Israel is not a racist nation

Last week, another report was released that an Ethiopian male had murdered his wife before subsequently committing suicide. Sadly, this tragic phenomenon is happening over and over again in the Ethiopian community. Social workers claim that it is the result of the frustration experienced by Ethiopian men in Israel. Many are either unemployed or have been forced to take inferior jobs while their wives are gradually becoming more emancipated and entering the job market. This means that the men are no longer the sole “masters” in their homes.

At the same time, hundreds of Ethiopians took to the streets in stormy protests, accusing “white” Israelis of racism against their community. As a result, Israelis have been asking themselves the following pertinent questions: “Where did we go wrong with the Ethiopian Jews? Have we failed them and become a racist nation that discriminates people because of the color of their skin?”

There are indeed many cases where people, neighborhoods, and even schools have badly mistreated members of the Ethiopian community. Many of these racist incidents have received angry criticism at the hands of the media, the nation’s leaders and the great majority of Israelis.

So where did we, as a society, go wrong?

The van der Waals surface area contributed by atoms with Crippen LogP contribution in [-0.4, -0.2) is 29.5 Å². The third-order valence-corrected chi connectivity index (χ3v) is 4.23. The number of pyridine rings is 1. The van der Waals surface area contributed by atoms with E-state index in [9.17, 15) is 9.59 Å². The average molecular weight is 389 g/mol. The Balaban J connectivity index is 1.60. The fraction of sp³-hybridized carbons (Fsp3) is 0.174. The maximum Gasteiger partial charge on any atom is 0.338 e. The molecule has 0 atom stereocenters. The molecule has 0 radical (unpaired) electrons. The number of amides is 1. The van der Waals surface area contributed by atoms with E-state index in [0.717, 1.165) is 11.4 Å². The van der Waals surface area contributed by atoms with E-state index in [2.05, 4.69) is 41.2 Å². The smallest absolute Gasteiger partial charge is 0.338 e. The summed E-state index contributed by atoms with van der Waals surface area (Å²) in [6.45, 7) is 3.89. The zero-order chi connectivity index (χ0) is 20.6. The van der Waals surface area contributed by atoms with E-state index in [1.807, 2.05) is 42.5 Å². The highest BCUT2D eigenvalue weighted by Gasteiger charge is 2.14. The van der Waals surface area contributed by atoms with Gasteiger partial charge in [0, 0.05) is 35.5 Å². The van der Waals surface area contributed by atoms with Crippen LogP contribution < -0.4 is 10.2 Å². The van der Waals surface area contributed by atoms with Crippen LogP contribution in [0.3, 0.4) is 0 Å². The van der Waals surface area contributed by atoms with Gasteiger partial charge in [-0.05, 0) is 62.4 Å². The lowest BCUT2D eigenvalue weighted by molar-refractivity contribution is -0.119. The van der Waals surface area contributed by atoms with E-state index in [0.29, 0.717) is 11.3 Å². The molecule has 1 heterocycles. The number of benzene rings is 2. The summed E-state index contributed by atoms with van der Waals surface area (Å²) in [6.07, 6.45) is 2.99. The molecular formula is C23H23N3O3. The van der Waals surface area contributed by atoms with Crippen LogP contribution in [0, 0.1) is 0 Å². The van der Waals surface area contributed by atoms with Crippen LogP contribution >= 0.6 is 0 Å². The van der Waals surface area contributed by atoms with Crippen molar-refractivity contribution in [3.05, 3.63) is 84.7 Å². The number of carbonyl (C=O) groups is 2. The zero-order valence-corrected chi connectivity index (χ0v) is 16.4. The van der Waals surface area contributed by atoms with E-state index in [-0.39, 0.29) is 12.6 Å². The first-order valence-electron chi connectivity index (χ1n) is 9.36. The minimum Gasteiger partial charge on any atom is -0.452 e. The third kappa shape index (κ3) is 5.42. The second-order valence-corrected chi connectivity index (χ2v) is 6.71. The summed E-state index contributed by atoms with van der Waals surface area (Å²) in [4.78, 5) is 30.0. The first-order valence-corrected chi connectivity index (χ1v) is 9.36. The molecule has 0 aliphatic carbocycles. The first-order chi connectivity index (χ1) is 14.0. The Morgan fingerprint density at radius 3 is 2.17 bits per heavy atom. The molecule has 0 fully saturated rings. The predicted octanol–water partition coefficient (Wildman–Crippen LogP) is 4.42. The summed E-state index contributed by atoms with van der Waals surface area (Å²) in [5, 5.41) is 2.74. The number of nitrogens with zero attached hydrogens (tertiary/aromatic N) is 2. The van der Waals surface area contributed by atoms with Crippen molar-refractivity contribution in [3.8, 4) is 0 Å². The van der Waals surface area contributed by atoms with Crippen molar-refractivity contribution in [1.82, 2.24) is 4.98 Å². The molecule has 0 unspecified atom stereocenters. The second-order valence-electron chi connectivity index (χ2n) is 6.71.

Actually, I strongly believe that we haven’t gone wrong. With immigrants hailing from 109 countries and expected to amalgamate seamlessly into society in such a short period of time, Israel is very much a unique case among the nations. Throughout Israel’s history, people of different ethnic origins have at one time or other complained of discrimination.

Does anyone remember the “Lul” comedy sketches on aliya produced by Uri Zohar et al circa 1970? Anyone with modern, “politically-correct” sensibilities might just cringe at their overt mocking of all immigrant groups. The films depict how each immigrant group criticized and discriminated the arrivals of each subsequent immigrant groups, and pokes fun indiscriminately at all ethnicities.

Does anybody remember the discrimination of the Yemenites? Or the Moroccans, the “Mizrahis”, and the Sephardic Jews coming from the Balkans? Does anybody remember the attitude of the Ashkenazi Establishment towards the olim from North Africa and the resulting formation of the “Black Panthers?” Or the animosity of Soviet Jews toward Polish immigrants, or the hostility of the Moroccans toward the Russians, or any other number of racial feuds between different immigrant groups?

Each wave of immigrants was insulted by something different. The Moroccans claim they were humiliated because upon their arrival they were sprayed with the insecticide DDT. But so were the Poles and the Romanians and the Iraqis. Other immigrant groups claim that they were lodged in inadequate trailers. But many of us, from North Africa and even from Europe, spent years in tents or huts, and yet no one took to the streets in protest.

The Israel Association of Ethiopian Jews claimed that the institutionalized segregation of Ethiopian students in the education system is discriminatory. Well, back when I was in school in a poor immigrant neighborhood in Jaffa, we had a class for Israeli-born kids and a separate class for new immigrants, who were taught basics that the “Sabras” had learned long before. This wasn’t viewed as a bad thing, since the new immigrants were able to advance in their studies at their own pace.